Brown is a strong scorer, both off the dribble in the halfcourt and as a perimeter shooter, though he has trouble going to his left. He thrives when he gets out in the open floor, and he can be a very creative finisher around the basket. Brown just isn’t a very good defender. If he was, and combined with his scoring ability, he would probably be higher on the list. Still, he will give a team the kind of player who can score quickly in limited minutes.

9. Bogdan Bogdanovic, 21 years old, Serbia, 6’6, 200
Bogdanovic has very good size on the wing, is very comfortable with the ball in his hands, and with a little more consistency, he can be a strong perimeter shooter. He sees the floor well when he has the ball, and he does a good job finding open teammates when the defense is drawn to him. Bogdanovic wasn’t a bad defender over in Europe, but he may have a tough time adjusting to the speed of NBA wings. A team may be better off having him stay in Europe a bit longer and build his all-around game before coming to the NBA.

10. Spencer Dinwiddie, Junior, Colorado, 6’6, 205
Before tearing his ACL this past season, Dinwiddie played more of the point guard position for the Buffaloes, but I think his long-term future is at the shooting guard position. Dinwiddie is at his best when he looks to attack the basket, using long strides to beat defenders. He has the size to finish well around the rim, and he is very good at drawing contact (he went to the free throw line 119 times in just 17 games this year.) He is a smart passer, but he is more of a facilitator than a playmaker, so he can be moved off the ball to give a team some versatility. Dinwiddie’s length helps him on defense, though he isn’t exceptionally quick with his feet. He could be a solid role player in a few years.

Report: Magic offered first-round pick, Nikola Vucevic to Heat for Goran Dragic

ORLANDO, FL - OCTOBER 26: Goran Dragic #7 of the Miami Heat goes to the basket against Elfrid Payton #4 of the Orlando Magic on opening night on October 26, 2016 at Amway Center in Orlando, Florida. NOTE TO USER: User expressly acknowledges and agrees that, by downloading and or using this photograph, User is consenting to the terms and conditions of the Getty Images License Agreement. (Photo by Manuela Davies/Getty Images)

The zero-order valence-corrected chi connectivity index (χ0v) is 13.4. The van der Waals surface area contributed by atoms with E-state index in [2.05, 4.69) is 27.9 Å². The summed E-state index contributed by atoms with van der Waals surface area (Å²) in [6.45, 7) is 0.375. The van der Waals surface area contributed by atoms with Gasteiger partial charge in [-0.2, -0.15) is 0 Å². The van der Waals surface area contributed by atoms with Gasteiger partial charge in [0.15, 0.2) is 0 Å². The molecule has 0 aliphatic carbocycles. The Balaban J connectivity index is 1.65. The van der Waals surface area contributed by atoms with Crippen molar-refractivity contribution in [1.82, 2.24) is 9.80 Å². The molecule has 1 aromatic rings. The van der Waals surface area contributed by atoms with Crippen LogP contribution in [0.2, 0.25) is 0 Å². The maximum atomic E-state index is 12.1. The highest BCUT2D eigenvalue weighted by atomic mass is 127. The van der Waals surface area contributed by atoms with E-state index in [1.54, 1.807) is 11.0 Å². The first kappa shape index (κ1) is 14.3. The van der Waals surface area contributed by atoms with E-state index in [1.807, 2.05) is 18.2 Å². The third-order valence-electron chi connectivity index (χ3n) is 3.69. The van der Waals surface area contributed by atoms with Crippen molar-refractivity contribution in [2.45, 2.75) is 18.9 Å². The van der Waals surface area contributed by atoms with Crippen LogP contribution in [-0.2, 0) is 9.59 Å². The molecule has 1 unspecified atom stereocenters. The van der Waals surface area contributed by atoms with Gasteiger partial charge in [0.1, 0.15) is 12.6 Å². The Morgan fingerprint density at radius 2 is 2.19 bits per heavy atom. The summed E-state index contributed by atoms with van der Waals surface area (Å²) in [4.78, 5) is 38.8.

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We already knew the Magic were interested in Heat point guard Goran Dragic.

Orlando has an excess of power forwards and centers (or players who should be at those positions) – Serge Ibaka, Bismack Biyombo, Nikola Vucevic, Aaron Gordon, Jeff Green – and have been better with an offense-first D.J. Augustin starting and Elfrid Payton coming off the bench. Dealing a big man for Dragic would be logical.

This isn’t that.

Marc Stein of ESPN:

Orlando, according to league sources, recently tried to engage Miami on a Goran Dragic deal in which the Magic were said to be offering center Nikola Vucevic and a future first-round pick.

Dragic is on the wrong side of 30 and due more than $54 million over the next three years. The Magic are 18-28, 4.5 games and four teams out of playoff position.

Why would they want a player like Dragic?

Orlando should focus on building for future seasons, which means not swapping first-round picks for veterans. There will probably be better avenues for a point guard upgrade offseason. If not, the Magic can always get a solid point guard for one of its bigs and a first-rounder. There should be no rush to pursue a deal like that now, because a late playoff push is impractical.

Perhaps, the protections on the pick are strong enough to make this deal palatable for Orlando. But this just reeks of general manager Rob Hennigan mortgaging the future to show progress now, even if that’s foolish for the organization.

Miller family transfers ownership of Jazz to trust that will keep team in Utah

SALT LAKE CITY, UT - NOVEMBER 4: General view of the former EnergySolutions Arena which has been renamed Vivint Smart Home Arena, where the Portland Trail Blazers will play the Utah Jazz on November 4, 2015 in Salt Lake City, Utah. NOTE TO USER: User expressly acknowledges and agrees that, by downloading and or using this photograph, User is consenting to the terms and conditions of the Getty Images License Agreement. (Photo by Gene Sweeney Jr/Getty Images)
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Since Larry Miller died back in 2009, there have been some around the league that thought the Jazz might eventually be sold out of the family, most likely to an owner looking to move them out of Utah. The Miller family has denied that vehemently, and there has been not even a step that direction, but it’s easier to kill Freddy Krueger than an NBA rumor.

Monday, the Miller family killed that rumor for good, taking an unprecedented step that will keep the Jazz in Utah for a long, long, time.

Gail Miller has transferred ownership of the Utah Jazz and Vivint Smart Home Arena into a Legacy Trust that will keep the Jazz in Utah for what she said would be “generations.”

“As a family, we have always considered the Utah Jazz a community asset and it has been our privilege to serve as stewards of this team for more than 30 years,” Miller said. “There have been many opportunities to sell and move the franchise, but from the day Larry and I purchased the Jazz our goal was to keep the team in Utah. The Legacy Trust will help to ensure this commitment is kept for generations to come.”